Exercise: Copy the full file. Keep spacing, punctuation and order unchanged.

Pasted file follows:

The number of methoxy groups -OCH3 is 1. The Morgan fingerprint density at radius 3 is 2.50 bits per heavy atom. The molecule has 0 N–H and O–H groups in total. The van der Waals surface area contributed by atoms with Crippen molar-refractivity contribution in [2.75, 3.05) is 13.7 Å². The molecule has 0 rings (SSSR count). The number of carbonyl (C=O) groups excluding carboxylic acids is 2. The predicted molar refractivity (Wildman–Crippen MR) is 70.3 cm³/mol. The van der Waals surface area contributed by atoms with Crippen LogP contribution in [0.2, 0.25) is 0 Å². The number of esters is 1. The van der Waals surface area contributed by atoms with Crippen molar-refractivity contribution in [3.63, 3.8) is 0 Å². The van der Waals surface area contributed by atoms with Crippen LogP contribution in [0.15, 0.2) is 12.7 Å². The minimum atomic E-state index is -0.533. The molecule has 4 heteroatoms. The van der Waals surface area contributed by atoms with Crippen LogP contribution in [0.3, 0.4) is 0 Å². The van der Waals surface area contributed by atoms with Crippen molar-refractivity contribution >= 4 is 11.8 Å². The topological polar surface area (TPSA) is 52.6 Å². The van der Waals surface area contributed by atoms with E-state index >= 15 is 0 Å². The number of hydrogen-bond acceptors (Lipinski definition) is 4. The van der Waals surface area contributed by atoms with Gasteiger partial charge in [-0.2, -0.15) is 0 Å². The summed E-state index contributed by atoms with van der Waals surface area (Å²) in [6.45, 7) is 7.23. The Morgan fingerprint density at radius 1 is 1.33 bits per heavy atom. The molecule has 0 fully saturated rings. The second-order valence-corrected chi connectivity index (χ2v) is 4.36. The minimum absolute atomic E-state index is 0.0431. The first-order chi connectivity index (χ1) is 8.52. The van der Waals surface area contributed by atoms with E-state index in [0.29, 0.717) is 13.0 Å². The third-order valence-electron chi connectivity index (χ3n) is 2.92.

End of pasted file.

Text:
The number of methoxy groups -OCH3 is 1. The Morgan fingerprint density at radius 3 is 2.50 bits per heavy atom. The molecule has 0 N–H and O–H groups in total. The van der Waals surface area contributed by atoms with Crippen molar-refractivity contribution in [2.75, 3.05) is 13.7 Å². The molecule has 0 rings (SSSR count). The number of carbonyl (C=O) groups excluding carboxylic acids is 2. The predicted molar refractivity (Wildman–Crippen MR) is 70.3 cm³/mol. The van der Waals surface area contributed by atoms with Crippen LogP contribution in [0.2, 0.25) is 0 Å². The number of esters is 1. The van der Waals surface area contributed by atoms with Crippen molar-refractivity contribution in [3.63, 3.8) is 0 Å². The van der Waals surface area contributed by atoms with Crippen LogP contribution in [0.15, 0.2) is 12.7 Å². The minimum atomic E-state index is -0.533. The molecule has 4 heteroatoms. The van der Waals surface area contributed by atoms with Crippen LogP contribution in [0.3, 0.4) is 0 Å². The van der Waals surface area contributed by atoms with Crippen molar-refractivity contribution >= 4 is 11.8 Å². The topological polar surface area (TPSA) is 52.6 Å². The van der Waals surface area contributed by atoms with E-state index >= 15 is 0 Å². The number of hydrogen-bond acceptors (Lipinski definition) is 4. The van der Waals surface area contributed by atoms with Gasteiger partial charge in [-0.2, -0.15) is 0 Å². The summed E-state index contributed by atoms with van der Waals surface area (Å²) in [6.45, 7) is 7.23. The Morgan fingerprint density at radius 1 is 1.33 bits per heavy atom. The molecule has 0 fully saturated rings. The second-order valence-corrected chi connectivity index (χ2v) is 4.36. The minimum absolute atomic E-state index is 0.0431. The first-order chi connectivity index (χ1) is 8.52. The van der Waals surface area contributed by atoms with E-state index in [0.29, 0.717) is 13.0 Å². The third-order valence-electron chi connectivity index (χ3n) is 2.92.